“The bottom line is, the preseason’s over.”
So said Harvard coach Tim Murphy in his press conference last Friday night, after his team cruised to a 45-0 victory over visiting Georgetown. Six days earlier, the Crimson trounced a sloppy Brown squad in its Ivy League opener. The week before that, Harvard claimed a 31-point win over Rhode Island.
The Crimson football schedule is typically backloaded, meaning that the team has yet to face its toughest opponents. Those showdowns—Princeton, Dartmouth, Penn, Yale—will come later like a string of punches that must be absorbed, with little time to catch your breath.
Accordingly, the lopsided stat lines from these early games can be deceiving. No one thought that Rhode Island and Georgetown could hang with the explosive Harvard offense or wear down its staunch defense. A host of unforced errors doomed Brown to defeat seemingly just moments after the game began.
But if Murphy is right—that the “preseason” really is over—it’s as good a time as any to take stock of the 2015 Harvard football team.
What jumps out immediately is the high-powered offense centered around quarterback Scott Hosch. The senior may have guided Harvard to six wins last year, but there remained plenty of questions surrounding the position as late as preseason. After all, the team didn’t even name a starter until Hosch’s competitor went down with an injury in the days leading up to the opener.
But through three games, Hosch seems to exude a newfound confidence that likely results from a combination of game experience, skill development, and increased familiarity with the playbook.
Last week, with the pocket collapsing around him, Hosch assessed the situation, slipped through incoming defenders, and dashed nine yards for a first down. In 2014, the outcome of that play may have been a throw into traffic or a sack.
Another staple of the 2015 Crimson offense has been balance, especially in the aerial attack. No member of the Crimson has amassed more than 78 yards receiving in a game this season.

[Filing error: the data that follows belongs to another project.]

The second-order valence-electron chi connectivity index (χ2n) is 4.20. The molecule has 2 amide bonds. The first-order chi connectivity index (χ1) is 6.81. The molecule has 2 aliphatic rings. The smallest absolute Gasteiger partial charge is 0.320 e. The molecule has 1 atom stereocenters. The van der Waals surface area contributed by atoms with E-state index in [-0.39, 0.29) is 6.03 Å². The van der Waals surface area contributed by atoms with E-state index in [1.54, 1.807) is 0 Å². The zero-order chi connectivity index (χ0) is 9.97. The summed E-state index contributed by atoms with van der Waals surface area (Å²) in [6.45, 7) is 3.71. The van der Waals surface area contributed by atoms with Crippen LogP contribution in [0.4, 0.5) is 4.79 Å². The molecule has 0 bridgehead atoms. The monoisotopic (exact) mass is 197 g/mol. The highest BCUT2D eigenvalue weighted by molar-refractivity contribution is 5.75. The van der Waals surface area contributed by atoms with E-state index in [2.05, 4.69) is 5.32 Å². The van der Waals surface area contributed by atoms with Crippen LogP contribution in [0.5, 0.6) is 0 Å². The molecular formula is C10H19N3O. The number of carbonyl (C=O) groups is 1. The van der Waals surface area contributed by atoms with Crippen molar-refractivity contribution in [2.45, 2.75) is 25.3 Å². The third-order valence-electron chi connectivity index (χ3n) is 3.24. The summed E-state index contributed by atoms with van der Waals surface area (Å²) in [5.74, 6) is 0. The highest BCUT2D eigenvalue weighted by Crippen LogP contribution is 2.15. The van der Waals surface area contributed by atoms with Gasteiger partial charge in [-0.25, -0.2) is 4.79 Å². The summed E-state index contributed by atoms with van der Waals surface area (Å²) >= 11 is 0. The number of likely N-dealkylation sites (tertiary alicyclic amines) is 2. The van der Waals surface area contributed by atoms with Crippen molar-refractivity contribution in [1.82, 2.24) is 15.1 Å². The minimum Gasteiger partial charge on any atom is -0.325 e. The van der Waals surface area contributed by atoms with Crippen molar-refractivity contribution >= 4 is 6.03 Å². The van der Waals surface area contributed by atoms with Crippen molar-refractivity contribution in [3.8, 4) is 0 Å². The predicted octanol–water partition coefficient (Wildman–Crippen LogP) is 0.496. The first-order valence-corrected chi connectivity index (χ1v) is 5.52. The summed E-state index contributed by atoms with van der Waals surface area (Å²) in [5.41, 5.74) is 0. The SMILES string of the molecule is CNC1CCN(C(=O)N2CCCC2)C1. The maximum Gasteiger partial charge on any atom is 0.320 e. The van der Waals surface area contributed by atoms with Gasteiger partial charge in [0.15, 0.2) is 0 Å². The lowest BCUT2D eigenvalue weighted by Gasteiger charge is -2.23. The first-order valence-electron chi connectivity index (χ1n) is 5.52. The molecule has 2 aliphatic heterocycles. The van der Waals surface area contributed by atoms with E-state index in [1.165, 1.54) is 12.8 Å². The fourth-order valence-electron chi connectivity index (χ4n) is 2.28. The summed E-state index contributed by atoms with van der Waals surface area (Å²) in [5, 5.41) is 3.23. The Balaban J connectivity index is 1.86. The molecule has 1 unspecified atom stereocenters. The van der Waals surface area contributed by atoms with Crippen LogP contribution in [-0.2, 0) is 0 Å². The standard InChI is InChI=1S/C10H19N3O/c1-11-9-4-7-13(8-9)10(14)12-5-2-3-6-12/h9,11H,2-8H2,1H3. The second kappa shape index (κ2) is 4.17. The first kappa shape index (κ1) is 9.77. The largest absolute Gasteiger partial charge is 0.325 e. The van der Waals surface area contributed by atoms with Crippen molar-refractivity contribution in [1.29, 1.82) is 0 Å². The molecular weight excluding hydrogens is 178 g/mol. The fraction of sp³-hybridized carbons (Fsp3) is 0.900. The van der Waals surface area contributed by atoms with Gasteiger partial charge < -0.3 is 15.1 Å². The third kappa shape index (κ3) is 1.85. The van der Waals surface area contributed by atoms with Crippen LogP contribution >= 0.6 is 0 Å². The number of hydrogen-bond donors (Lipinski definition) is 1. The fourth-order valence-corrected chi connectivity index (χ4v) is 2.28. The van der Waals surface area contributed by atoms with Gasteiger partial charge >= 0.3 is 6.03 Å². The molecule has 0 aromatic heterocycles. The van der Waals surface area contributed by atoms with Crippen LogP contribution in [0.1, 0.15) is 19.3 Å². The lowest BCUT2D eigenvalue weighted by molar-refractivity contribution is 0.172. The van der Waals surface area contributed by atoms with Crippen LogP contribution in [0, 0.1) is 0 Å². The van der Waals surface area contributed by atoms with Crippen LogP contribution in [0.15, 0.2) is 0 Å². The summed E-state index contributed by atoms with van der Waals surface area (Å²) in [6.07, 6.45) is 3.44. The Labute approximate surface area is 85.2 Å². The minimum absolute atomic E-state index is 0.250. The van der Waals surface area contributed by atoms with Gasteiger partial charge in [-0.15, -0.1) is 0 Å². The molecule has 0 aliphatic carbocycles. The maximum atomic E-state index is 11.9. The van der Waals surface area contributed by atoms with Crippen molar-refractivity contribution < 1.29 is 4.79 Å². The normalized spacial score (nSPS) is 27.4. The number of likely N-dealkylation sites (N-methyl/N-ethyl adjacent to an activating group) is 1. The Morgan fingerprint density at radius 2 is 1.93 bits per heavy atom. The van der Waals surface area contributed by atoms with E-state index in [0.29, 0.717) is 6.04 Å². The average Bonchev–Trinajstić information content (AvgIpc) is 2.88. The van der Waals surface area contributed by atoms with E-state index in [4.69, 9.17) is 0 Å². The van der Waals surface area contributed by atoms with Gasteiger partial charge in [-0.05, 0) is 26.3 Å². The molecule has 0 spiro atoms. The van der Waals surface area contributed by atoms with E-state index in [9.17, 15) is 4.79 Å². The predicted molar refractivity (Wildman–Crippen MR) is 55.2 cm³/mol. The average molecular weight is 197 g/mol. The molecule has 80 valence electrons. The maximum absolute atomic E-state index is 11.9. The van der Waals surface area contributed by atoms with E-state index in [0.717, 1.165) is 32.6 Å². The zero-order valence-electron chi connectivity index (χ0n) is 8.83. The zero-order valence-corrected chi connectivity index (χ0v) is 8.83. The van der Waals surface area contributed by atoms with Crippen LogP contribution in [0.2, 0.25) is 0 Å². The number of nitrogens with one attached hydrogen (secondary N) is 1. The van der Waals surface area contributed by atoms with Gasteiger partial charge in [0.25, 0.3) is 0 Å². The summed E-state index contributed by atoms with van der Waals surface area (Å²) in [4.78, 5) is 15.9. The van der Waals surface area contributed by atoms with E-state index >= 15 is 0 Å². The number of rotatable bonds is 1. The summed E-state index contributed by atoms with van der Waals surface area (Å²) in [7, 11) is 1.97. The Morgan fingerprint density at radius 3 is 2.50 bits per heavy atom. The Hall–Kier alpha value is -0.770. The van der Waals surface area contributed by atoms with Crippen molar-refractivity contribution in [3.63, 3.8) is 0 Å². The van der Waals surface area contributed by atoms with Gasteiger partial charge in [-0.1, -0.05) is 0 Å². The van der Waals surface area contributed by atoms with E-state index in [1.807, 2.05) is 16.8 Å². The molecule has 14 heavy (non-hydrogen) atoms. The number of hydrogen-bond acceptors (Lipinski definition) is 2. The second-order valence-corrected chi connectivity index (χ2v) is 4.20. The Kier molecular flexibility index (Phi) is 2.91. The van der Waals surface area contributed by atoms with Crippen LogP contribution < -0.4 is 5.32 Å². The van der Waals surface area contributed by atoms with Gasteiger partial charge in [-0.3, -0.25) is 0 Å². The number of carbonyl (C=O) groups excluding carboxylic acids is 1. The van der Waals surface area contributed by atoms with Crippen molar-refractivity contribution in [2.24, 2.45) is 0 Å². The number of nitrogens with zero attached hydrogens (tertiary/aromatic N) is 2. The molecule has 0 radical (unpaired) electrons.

That’s not at all to say that the passing game has struggled. To the contrary, it’s a testament to Hosch relying on a host of targets to advance the ball downfield.
In the first contest of the year, five different receivers racked up at least 50 yards, and four different individuals caught touchdowns.
As of now, it’s been smooth sailing for the Crimson on offense. But here’s one factoid that may very well become relevant: Since 2010, only once has Harvard had a quarterback play a season from start to finish.
Indeed, the Crimson offense will at some point be thrown a wrench. Whatever they may be, new challenges and unexpected obstacles will arise. The success of the 2015 season may very well depend on how the team responds.
On the other side of the ball, the veteran Crimson defense may be even better than advertised. Last season, the Harvard defense surrendered an average of 11.7 points in its first three games. That unit went on to become the top-ranked scoring defense in the FCS.
This year, anchored by a senior linebacker corps headlined by captain Matt Koran, Harvard has allowed just 12.3 points per game. While such a stat is impressive in itself, it bears emphasizing that most of the 27 points Brown scored came against the Crimson’s second-string defense. Harvard’s performance thus far may be even more dominant than the numbers suggest.
Of course, caution is necessary here, too. The Crimson hasn’t yet faced an offense with the firepower that some Ivy opponents will feature. As is the case for the offense, the true tests for the defense are still to come.
So what can we say about the 2015 edition of Harvard football? The team seems to have performed as well as it could have in its opening trio of games. A lineup of able veterans is healthy and hungry.
But much remains to be seen.
Harvard has so far played clean football; it hasn’t lost a fumble or even allowed a sack. But the team hasn’t yet suited up in driving rain that nearly doomed Princeton against Columbia last weekend.
Likewise, the Crimson may have scored more than 40 points in each game so far. But it hasn’t faced a defense that can match up physically with its talented offensive line.
And Harvard certainly handled Rhode Island, Brown, and Georgetown with ease. But teams like Dartmouth, Yale, and Princeton present different challenges entirely. These opponents will come in motivated and prepared, ready to knock off the champs.
The preseason is over. Expect answers to many of these unresolved questions soon.
—Staff writer David Steinbach can be reached at email@example.com.
Penn and Yale Lead the PackTwo years ago in New Haven, Conn., the Yale football team ended the worst campaign in its 113-year history as
Crimson-Quakers: After Brown and Before YaleWhat's that you say, you're a little behind in your work, you haven't slept much lately, a big hourly's on
Powers of the PressThere wasn't much talking in the Harvard dressing room after the Dartmouth game last Saturday, but slumped in a corner
Restic Assures Novelty, If Nothing ElseWHEN the search for a new Harvard football coach began in earnest last Fall, one member of the selection committee
Football Rides Defensive Effort to Eighth Win